Qualification: Ph.D., Anthropology, The Academy of Korean Studies
Research interests: Popular music studies; Korean musicology; East Asian music history; Sound studies
Courses taught: Modernity, Colonialism and Music in East Asia; Soundscape/sound Art: Concepts and Practices; Introduction to Sound Studies; Reading Japanese Music-related Materials: a Graduate Seminar; Introduction to the History of Japanese and Korean Pop Songs, Studying Popular Music, Recording Industry in Pre-1945 East Asia
Fumitaka Yamauchi spent an extended period in South Korea, where he received his PhD from the Academy of Korean Studies with his doctoral dissertation written in Korean in 2009. It was the first comprehensive study in any language of the recording industry in the context of colonial Korea and its relations with imperial Japan. Drawing on theoretical discussions of issues of subjectivity and agency in historical writing and the paradoxical idea of the immediacy and intimacy of voice that is in effect mediated through sound recording, he interrogated conventional narratives of Korean modernity; he touched upon contentious issues surrounding the Korea-Japan musical relationship such as Korean popular music formation under Japanese rule, in favor of a multi-vocal historical ethnography elaborating on the idea of inter-subjective yet asymmetrical construction of musical culture in contact zone. Including his dissertation, he wrote mostly in Korean in his early career. This practice derived from his training in and commitment to critical anthropology and postcolonial thought, which prompted him to ask self-reflective questions regarding his own positionality as a Japanese studying music histories of East Asia, a region strongly affected by Japanese imperial encroachment and its aftermath. He held visiting fellowships at Harvard during his PhD studies and at Yale during his appointment in Japan.
Having worked as a research assistant professor for three years at the Institute for Advanced Studies on Asia of the University of Tokyo, in the summer of 2009 Yamauchi joined the faculty of GIM, which he considers to be among a few most comprehensive and competitive musicological institutions across the region. His move to Taiwan has enabled him to expand the scope of his research into historical musical relations in the territories of imperial Japan, considering the inseparable and entangled relations of Japan-Korea-Taiwan with China, and furthermore the region’s place in global music histories; it has sharpened his thematic concerns for entangled dimensions of imperial formation and sonic writing. Consequently, contemplating these issues in regional and global music history has formed his current and long-term research projects. His research interests include the historical formations of recording culture and popular music in East Asia in their relation to issues of colonial modernity, wartime mobilization, and technological mediation. As a whole they concern a wide range of thematics in the study of what he has considered a truly historic moment in East Asian music history from the mid-nineteenth to mid-twentieth, namely, a critical period initiated by the radical transition from the millennium-old Sinocentric world order based on the Confucian notions of hierarchy in harmony, to the Eurocentric world order built on the international terms of nation-states and colonies. This period also witnessed the introduction of translated notions of music to the regional lexicon. His long-term study examines the time when “East Asia” and “music” as we know them now were correlatively born and together transfigured themselves. More specifically, his recent research has identified and examined such issues as sonic control and documentary power, formations of phonographic modernity, and sound archive and modern knowledge, in a way that initiates and deepens a dialogue between (post)colonial studies and sound studies with a special reference to the historical field of East Asia.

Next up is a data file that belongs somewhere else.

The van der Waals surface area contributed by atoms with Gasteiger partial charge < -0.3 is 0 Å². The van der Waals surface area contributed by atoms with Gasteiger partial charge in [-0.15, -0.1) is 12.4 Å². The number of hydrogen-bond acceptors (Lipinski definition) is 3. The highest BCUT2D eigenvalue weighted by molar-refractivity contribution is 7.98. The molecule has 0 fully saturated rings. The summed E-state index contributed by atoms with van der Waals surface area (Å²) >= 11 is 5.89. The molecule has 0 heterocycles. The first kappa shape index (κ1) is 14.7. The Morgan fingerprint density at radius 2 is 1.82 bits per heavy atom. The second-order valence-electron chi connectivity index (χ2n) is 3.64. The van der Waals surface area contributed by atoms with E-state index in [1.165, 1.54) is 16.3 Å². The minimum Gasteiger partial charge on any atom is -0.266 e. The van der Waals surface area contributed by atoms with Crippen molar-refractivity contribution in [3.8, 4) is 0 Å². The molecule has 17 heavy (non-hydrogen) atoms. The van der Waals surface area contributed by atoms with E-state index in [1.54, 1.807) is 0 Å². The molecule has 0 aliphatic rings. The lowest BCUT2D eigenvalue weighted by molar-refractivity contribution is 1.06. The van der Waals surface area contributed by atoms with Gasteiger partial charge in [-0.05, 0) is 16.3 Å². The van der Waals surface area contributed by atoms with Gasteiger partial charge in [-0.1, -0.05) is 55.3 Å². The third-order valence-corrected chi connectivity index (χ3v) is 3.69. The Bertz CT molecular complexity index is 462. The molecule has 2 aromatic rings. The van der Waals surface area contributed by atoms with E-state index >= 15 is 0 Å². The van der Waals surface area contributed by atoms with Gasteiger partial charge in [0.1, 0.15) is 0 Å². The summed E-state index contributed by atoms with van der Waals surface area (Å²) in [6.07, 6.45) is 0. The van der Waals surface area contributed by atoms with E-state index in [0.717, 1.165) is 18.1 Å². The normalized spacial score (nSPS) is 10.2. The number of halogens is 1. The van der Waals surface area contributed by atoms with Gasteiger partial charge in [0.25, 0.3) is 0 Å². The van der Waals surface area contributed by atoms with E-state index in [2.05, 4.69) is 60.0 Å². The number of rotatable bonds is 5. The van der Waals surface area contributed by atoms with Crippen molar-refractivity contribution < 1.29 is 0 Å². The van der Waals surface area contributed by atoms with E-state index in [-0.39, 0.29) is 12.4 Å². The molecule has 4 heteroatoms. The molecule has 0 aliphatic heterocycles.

His publications in English include “Policing the sounds of colony: Documentary power and the censorship of Korean recordings in the age of performative reproduction” (2011, Musica Humana), and he is the co-editor (with Hugh de Ferranti) of a special issue of The World of Music on colonial modernity and East Asian musics (2012), which features his own essay “(Dis)Connecting the empire: Colonial modernity, recording culture, and Japan-Korea musical relations.”